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Metro Newsroom

Hawkins files smoking ban ordinance

Friday September 12, 2003

Media Release
For Immediate Release

For Information Contact:
Jennifer F. Brislin

Patrick H. Neely

Louisville Metro Councilman Doug Hawkins, R-25, filed Smoke-Free Louisville Coalition’s smoking ban ordinance today.

“I believe this issue should be voted on soon – before special interests begin spending hundreds of thousands of dollars to sway public opinion,” Hawkins said. “The way people feel right now is a true reflection of community sentiment. Waiting until the political campaign begins advertising, push polling and telemarketers will taint public opinion and give us a false reading of what the community wants. In addition, we should not be spending government money to lobby ourselves. That is exactly what the Health Department is doing by committing $88,000 to this political campaign.”

The ordinance, which would take effect July 1, follows the requirements of draft ordinance prepared for the Health Department and Smoke-Free Louisville. The ban would include all restaurants, bars, businesses and nonprofit organizations; prohibit smoking within 25 feet of any entrance to a bar or restaurant; and issue fines of $50 for a person who smokes in prohibited areas as well as fines for owners/operators who fail to comply. The fines would be $100 for a first offense, $250 for a second offense and $500 for all subsequent offenses.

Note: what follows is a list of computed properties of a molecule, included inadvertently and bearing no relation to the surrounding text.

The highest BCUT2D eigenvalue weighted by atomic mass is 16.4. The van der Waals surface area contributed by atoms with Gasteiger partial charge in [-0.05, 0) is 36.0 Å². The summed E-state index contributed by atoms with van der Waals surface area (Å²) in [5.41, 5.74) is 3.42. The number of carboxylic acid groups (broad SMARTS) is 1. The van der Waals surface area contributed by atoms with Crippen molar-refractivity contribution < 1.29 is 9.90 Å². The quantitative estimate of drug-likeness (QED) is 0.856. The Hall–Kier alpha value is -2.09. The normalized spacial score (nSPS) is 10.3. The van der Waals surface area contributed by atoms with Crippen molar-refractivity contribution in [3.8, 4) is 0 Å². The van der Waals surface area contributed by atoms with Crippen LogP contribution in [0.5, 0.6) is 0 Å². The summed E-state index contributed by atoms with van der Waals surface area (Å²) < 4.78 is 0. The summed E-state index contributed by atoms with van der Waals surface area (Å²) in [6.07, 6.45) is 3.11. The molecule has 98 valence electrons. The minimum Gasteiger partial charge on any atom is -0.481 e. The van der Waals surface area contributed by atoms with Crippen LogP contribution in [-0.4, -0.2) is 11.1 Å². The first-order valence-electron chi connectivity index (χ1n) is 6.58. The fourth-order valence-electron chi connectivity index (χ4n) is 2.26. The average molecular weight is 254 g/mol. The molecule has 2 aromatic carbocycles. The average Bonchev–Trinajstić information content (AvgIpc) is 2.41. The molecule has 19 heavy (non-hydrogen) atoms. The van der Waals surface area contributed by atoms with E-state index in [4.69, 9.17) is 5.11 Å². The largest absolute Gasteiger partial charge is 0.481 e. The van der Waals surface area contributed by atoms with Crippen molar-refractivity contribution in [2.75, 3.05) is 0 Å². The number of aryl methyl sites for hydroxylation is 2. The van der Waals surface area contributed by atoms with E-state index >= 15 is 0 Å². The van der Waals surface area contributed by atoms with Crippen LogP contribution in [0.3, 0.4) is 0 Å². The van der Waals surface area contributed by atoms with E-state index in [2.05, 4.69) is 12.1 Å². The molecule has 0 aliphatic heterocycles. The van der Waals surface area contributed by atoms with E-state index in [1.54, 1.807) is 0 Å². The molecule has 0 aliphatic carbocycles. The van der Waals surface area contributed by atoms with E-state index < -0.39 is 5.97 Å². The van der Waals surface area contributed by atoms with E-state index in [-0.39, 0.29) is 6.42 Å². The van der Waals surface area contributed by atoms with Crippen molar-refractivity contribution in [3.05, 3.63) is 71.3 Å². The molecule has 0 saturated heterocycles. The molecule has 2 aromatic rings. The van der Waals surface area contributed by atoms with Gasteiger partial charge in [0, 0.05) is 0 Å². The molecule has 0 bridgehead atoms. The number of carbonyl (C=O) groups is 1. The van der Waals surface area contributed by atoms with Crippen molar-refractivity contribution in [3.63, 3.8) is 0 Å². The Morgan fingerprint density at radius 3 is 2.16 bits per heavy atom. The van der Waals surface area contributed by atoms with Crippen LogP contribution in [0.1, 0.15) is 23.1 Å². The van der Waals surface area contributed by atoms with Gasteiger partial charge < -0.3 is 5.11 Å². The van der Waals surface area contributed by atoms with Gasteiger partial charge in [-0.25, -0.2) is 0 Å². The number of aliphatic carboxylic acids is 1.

The ordinance will receive its first reading at the Council meeting Thursday and is expected to be assigned to Public Health & Safety Committee.

“The goal of the Smoke-Free Louisville political campaign is to persuade the government to ban smoking, but. I believe that money could be better spent,” Hawkins said. “Every dollar spent in this campaign is one dollar less for smoking prevention and cessation efforts. By taking a vote this fall, we can ensure that those dollars are spent to stop illegal activities such as teen smoking. We could help reduce the number of pregnant women who smoke – a problem that is more prevalent in Kentucky than in other states.”


Doug Hawkins (R)  25